Treasury has released Sh30 million to help fight the locust menace which is now experienced in eight counties.
Speaking at his first press conference since appointment as Cabinet Secretary Ministry of Agriculture, Peter Munya said the government is in control and the locust problem will soon end.
“We are adding more resources to contain the problem in key areas of Marsabit, Isiolo and Mandera,” he said adding that the government has hired three more aircraft to be deployed tomorrow (Thursday).
The locust started crossing the border of Ethiopia and Somalia into Kenya late last month. They have so far invaded eight counties of Mandera, Wajir, Marsabit, Garissa, Isiolo, Meru, Samburu and Laikipia.
There are no figures yet on the amount of destruction the locusts have occasioned in Kenya so far, but they have destroyed 175,000 acres of farmland in Somalia and Ethiopia according to the Food and Agriculture Organisation (FAO).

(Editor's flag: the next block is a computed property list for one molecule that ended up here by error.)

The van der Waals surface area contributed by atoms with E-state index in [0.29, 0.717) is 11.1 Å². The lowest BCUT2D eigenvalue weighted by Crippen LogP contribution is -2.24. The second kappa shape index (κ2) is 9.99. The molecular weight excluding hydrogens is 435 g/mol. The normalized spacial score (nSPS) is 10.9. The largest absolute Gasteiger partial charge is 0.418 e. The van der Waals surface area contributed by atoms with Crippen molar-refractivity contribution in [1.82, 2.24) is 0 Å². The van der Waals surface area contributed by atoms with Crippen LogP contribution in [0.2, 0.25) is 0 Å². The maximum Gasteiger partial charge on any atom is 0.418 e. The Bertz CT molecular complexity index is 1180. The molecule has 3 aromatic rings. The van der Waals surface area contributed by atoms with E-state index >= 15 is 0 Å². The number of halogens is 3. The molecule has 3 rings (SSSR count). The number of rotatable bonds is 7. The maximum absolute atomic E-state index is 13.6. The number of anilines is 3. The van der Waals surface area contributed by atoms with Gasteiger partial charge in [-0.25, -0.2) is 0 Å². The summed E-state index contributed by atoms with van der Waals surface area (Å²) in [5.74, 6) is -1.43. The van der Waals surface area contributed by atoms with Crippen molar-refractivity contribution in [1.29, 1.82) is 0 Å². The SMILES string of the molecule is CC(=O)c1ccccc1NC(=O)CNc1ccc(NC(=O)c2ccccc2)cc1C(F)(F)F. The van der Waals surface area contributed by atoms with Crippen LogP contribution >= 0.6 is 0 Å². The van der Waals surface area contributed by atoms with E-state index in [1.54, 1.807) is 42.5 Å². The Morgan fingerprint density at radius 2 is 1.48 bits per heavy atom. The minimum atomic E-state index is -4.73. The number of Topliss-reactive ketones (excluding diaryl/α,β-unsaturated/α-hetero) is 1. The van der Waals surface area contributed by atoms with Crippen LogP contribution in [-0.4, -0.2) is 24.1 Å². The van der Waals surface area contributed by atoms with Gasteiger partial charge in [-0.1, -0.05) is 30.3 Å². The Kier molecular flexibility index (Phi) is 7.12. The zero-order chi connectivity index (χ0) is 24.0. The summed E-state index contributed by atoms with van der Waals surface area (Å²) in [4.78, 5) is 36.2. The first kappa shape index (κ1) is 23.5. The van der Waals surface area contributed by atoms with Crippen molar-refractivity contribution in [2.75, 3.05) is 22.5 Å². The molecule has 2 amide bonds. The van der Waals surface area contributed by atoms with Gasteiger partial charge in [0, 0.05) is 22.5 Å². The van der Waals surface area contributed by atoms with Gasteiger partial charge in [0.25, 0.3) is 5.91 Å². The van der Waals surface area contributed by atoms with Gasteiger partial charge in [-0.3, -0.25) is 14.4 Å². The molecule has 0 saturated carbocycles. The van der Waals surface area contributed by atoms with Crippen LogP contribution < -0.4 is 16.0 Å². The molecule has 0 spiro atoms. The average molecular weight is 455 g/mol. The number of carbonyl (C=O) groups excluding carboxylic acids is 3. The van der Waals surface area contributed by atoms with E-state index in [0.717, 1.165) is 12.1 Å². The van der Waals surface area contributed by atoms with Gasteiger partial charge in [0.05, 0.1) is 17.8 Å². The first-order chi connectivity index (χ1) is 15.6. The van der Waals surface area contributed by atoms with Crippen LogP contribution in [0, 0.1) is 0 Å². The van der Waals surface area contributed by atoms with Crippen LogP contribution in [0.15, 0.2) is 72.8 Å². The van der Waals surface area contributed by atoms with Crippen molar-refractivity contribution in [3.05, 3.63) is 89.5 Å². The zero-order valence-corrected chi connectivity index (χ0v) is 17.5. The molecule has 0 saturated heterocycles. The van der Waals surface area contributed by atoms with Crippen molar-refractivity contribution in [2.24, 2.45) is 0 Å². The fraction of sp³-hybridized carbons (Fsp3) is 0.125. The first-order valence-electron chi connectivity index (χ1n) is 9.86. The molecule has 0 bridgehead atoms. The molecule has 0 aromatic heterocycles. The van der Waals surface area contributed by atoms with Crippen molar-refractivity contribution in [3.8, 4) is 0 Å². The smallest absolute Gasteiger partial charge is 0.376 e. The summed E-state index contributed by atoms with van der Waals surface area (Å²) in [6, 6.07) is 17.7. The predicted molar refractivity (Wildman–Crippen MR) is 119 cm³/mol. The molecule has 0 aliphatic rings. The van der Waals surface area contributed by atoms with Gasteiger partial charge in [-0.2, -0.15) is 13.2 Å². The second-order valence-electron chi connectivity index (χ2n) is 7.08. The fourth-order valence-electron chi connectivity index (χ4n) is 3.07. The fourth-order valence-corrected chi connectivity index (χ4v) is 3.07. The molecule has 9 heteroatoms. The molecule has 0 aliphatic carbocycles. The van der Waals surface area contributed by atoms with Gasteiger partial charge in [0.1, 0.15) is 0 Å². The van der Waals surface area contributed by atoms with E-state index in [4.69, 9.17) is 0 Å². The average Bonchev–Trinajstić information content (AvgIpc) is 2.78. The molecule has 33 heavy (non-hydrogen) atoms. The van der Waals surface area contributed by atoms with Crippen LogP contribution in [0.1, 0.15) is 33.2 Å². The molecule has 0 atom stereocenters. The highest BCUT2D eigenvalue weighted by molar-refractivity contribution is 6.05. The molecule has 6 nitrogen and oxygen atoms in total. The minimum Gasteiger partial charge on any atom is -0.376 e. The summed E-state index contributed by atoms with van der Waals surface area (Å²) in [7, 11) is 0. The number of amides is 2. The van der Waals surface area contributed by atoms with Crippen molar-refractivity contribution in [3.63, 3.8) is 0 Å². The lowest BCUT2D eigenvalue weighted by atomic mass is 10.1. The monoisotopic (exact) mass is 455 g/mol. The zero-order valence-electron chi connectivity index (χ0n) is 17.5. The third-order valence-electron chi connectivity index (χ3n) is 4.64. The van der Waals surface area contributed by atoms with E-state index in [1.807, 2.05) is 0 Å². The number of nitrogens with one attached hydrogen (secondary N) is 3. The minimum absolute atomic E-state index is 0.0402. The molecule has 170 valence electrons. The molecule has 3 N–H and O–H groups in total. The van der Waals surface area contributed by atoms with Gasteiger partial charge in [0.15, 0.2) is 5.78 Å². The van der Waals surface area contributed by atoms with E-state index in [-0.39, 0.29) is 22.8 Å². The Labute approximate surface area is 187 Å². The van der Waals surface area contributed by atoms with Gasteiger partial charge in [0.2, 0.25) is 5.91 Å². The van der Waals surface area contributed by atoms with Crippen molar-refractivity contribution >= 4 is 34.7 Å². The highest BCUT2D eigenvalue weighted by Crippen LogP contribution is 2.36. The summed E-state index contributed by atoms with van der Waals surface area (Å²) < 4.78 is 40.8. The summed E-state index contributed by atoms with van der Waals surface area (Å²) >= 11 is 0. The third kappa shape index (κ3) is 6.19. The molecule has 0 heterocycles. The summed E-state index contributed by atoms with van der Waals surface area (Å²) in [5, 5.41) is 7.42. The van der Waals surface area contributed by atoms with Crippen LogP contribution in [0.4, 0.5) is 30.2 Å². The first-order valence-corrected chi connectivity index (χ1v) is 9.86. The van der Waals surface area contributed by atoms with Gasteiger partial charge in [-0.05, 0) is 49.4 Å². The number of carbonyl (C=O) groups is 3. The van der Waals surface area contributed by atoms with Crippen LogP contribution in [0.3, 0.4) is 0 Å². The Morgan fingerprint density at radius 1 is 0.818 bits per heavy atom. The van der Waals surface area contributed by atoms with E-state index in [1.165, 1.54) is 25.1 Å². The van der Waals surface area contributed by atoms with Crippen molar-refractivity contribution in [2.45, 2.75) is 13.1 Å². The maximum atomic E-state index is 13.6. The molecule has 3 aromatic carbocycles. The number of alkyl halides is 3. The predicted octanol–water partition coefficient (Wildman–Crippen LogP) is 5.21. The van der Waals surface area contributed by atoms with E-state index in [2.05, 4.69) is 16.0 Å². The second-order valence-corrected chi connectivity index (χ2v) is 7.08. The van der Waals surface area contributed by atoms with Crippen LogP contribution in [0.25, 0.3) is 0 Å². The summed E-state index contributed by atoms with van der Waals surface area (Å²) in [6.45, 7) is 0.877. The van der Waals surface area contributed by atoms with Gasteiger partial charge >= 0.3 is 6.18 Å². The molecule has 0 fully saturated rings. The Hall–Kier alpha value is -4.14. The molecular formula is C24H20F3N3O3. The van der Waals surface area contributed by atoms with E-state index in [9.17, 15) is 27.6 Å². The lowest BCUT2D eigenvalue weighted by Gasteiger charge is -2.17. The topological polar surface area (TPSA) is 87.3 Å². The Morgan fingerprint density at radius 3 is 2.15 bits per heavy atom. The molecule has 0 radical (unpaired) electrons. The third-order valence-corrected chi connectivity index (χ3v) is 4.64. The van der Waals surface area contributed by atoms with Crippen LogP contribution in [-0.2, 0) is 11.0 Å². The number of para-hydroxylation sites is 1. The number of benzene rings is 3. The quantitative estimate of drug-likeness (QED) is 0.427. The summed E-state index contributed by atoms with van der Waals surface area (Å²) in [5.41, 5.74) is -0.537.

The locust invasion is considered a disaster as they can cause widespread famine in a short time. Part of an average swarm can eat the same amount of food in one day as about 10 elephants, 25 camels, or 2,500 people, according to NASA’s Earth Observatory.
“The swarms of locusts are feeding in a non-discriminatory manner on the green matter. This will bring famine to both humans and animals,” said Timothy Munywoki, senior agronomist at Amiran Kenya Limited in charge of crop protection and product development.
Mr Munywoki said the number of aircraft being used to spray the locusts were too few and would give room for the pests to migrate. “Controlling them will be a challenge unless the government increases capitation and tools to control the pests,” he said.
Kenya had a locust invasion in 2007 but the situation was contained. The last time the country had a locust invasion that was similarly threatening was in 1961. The Desert Locust Control Organisation for Eastern Africa (DLCO-EA) was formed in 1962 in response to the plague and that of the 1940s that ravaged the Eastern Africa region, causing massive hunger and deaths across the region.